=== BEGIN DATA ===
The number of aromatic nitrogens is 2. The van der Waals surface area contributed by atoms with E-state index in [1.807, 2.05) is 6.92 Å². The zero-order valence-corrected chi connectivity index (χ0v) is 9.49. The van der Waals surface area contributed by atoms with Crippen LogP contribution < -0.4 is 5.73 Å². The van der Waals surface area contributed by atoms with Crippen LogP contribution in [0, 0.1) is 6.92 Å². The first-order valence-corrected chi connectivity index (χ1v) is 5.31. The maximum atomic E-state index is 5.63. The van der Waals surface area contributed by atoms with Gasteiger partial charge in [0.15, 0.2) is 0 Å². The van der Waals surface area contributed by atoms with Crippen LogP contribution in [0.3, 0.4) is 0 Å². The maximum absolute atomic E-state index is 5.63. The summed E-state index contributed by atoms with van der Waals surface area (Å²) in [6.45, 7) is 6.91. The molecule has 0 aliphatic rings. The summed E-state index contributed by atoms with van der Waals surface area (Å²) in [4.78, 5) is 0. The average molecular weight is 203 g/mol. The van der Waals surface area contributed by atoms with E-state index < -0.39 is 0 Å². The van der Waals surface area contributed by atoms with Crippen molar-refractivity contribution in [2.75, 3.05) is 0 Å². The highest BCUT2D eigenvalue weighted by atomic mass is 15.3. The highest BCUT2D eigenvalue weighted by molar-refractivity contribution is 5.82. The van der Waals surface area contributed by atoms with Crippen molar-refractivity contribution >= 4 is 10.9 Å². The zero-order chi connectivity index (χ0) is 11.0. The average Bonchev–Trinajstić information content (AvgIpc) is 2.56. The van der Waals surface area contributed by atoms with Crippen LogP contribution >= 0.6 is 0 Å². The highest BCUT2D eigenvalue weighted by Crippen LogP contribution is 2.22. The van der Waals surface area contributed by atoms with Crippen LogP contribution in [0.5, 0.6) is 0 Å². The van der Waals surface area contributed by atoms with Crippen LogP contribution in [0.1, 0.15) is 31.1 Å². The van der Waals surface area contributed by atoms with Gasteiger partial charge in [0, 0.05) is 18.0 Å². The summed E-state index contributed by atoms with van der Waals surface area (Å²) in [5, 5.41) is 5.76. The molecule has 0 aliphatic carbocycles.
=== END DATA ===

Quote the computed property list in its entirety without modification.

The number of aromatic nitrogens is 2. The van der Waals surface area contributed by atoms with E-state index in [1.807, 2.05) is 6.92 Å². The zero-order valence-corrected chi connectivity index (χ0v) is 9.49. The van der Waals surface area contributed by atoms with Crippen LogP contribution < -0.4 is 5.73 Å². The van der Waals surface area contributed by atoms with Crippen LogP contribution in [0, 0.1) is 6.92 Å². The first-order valence-corrected chi connectivity index (χ1v) is 5.31. The maximum atomic E-state index is 5.63. The van der Waals surface area contributed by atoms with Gasteiger partial charge in [0.15, 0.2) is 0 Å². The van der Waals surface area contributed by atoms with Crippen LogP contribution in [0.3, 0.4) is 0 Å². The maximum absolute atomic E-state index is 5.63. The summed E-state index contributed by atoms with van der Waals surface area (Å²) in [6.45, 7) is 6.91. The molecule has 0 aliphatic rings. The summed E-state index contributed by atoms with van der Waals surface area (Å²) in [4.78, 5) is 0. The average molecular weight is 203 g/mol. The van der Waals surface area contributed by atoms with E-state index < -0.39 is 0 Å². The van der Waals surface area contributed by atoms with Crippen molar-refractivity contribution in [2.75, 3.05) is 0 Å². The highest BCUT2D eigenvalue weighted by atomic mass is 15.3. The highest BCUT2D eigenvalue weighted by molar-refractivity contribution is 5.82. The van der Waals surface area contributed by atoms with Crippen molar-refractivity contribution >= 4 is 10.9 Å². The zero-order chi connectivity index (χ0) is 11.0. The average Bonchev–Trinajstić information content (AvgIpc) is 2.56. The van der Waals surface area contributed by atoms with Crippen LogP contribution >= 0.6 is 0 Å². The highest BCUT2D eigenvalue weighted by Crippen LogP contribution is 2.22. The van der Waals surface area contributed by atoms with Crippen LogP contribution in [0.5, 0.6) is 0 Å². The van der Waals surface area contributed by atoms with Crippen LogP contribution in [0.1, 0.15) is 31.1 Å². The van der Waals surface area contributed by atoms with Gasteiger partial charge in [0, 0.05) is 18.0 Å². The summed E-state index contributed by atoms with van der Waals surface area (Å²) in [5, 5.41) is 5.76. The molecule has 0 aliphatic carbocycles.